What is a “financial advantage”?

By |January 19th, 2016|

A common charge in fraud matters is an allegation of dishonestly obtaining a “financial advantage” by deception.

In NSW, this offence is found in section 192E of the Crimes Act 1900.

Section 192E(1) provides:

“A person who, by any deception, dishonestly:

(a) obtains property belonging to another, or

(b) obtains any financial advantage or causes any financial disadvantage,

is guilty of the offence of fraud.

The offence is a serious one, carrying a maximum penalty of ten […]

Can a Prisoner be brought to Court in a Civil Matter?

By |October 21st, 2015|

While criminal courts regularly direct that persons in custody be brought to court in relation to their criminal proceedings, what is the position when a person in custody wants to or is required to attend court for civil proceedings?

The answer is found in the Crimes (Administration of Sentences) Act 1999. Section 77(1) of the Act allows an “appropriate authority” to make an order directing the Commissioner of Corrective Services to […]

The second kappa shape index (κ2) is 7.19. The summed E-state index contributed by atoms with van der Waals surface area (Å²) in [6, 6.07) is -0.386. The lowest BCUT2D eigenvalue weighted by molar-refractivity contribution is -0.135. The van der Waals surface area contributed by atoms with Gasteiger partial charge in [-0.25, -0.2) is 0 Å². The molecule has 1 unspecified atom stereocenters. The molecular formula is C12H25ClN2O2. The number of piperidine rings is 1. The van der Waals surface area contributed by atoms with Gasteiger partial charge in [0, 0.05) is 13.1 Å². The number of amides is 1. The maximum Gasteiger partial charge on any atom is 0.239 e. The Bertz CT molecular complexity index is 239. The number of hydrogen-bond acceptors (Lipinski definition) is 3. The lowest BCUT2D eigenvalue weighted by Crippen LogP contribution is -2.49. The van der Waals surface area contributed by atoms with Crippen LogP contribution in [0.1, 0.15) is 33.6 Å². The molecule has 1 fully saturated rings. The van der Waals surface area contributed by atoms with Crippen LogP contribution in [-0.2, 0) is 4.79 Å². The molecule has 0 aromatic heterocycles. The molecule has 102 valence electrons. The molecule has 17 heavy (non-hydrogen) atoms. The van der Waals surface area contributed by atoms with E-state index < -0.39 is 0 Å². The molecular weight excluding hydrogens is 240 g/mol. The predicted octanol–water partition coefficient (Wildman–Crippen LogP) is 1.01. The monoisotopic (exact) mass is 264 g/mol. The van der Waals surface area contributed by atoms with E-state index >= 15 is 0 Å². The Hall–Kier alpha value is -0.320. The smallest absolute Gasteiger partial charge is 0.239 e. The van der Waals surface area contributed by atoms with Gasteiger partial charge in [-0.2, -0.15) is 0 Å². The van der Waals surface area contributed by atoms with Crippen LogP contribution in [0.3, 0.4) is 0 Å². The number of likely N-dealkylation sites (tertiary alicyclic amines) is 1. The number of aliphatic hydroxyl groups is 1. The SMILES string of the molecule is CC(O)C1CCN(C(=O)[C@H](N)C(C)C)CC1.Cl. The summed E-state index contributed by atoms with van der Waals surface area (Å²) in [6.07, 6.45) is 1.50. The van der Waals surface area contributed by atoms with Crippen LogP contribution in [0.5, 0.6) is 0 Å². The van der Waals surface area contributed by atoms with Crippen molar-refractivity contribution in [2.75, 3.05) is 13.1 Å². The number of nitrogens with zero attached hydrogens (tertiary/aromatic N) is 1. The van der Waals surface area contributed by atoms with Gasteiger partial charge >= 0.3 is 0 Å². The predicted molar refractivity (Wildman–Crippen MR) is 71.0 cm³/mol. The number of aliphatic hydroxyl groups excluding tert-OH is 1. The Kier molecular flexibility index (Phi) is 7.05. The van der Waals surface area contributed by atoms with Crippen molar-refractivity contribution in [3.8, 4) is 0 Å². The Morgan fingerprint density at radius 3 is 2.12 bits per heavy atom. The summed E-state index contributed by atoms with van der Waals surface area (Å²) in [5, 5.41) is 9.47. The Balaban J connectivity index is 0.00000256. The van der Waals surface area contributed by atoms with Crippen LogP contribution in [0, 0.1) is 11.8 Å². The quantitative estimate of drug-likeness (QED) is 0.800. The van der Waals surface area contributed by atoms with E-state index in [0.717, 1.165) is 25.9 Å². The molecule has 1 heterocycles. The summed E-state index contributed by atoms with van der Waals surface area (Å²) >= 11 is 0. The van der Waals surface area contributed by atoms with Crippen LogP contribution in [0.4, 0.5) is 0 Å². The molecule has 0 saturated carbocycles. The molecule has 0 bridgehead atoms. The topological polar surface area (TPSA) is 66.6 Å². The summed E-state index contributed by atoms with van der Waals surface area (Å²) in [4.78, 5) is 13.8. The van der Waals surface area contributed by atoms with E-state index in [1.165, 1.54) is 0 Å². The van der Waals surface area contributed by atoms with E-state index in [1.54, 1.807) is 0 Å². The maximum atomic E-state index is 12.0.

What is a barrister?

By |June 30th, 2015|

What is a barrister?
A barrister is a lawyer who specialises in appearing in court.

Why choose a barrister?
Being a specialised court advocate, a barrister is best equipped to present your case in court effectively.

How are fees charged?
While there may be a perception that a barrister’s fees are very high, this is not necessarily the case. The barrister’s fees depend on a range of factors such as:

the level of skill and experience […]

Section 10 – Crimes (Sentencing Procedure) Act

By |April 2nd, 2014|

What is section 10?
Section 10 allows a magistrate to dismiss a charge even where the offence is proven.

What is the effect of being dealt with under section 10?
The offence is not recorded as a criminal conviction on your criminal record.

What offences can be dealt with under section 10?
Less serious offences.

How does a magistate decide whether to deal with you under s 10?
Your lawyer has to convince the court that because […]

The Right to Silence

By |November 1st, 2013|

One of the most fundamental, yet often misunderstood and seldom utilised rights of an accused person is his right to silence.

What is the right to silence?
In a nutshell, the right to silence is:
The refusal by an accused person to answer questions put to him by an investigator cannot be used against the accused person in a court case.

Why do we have a right to remain silent?
The right to silence is […]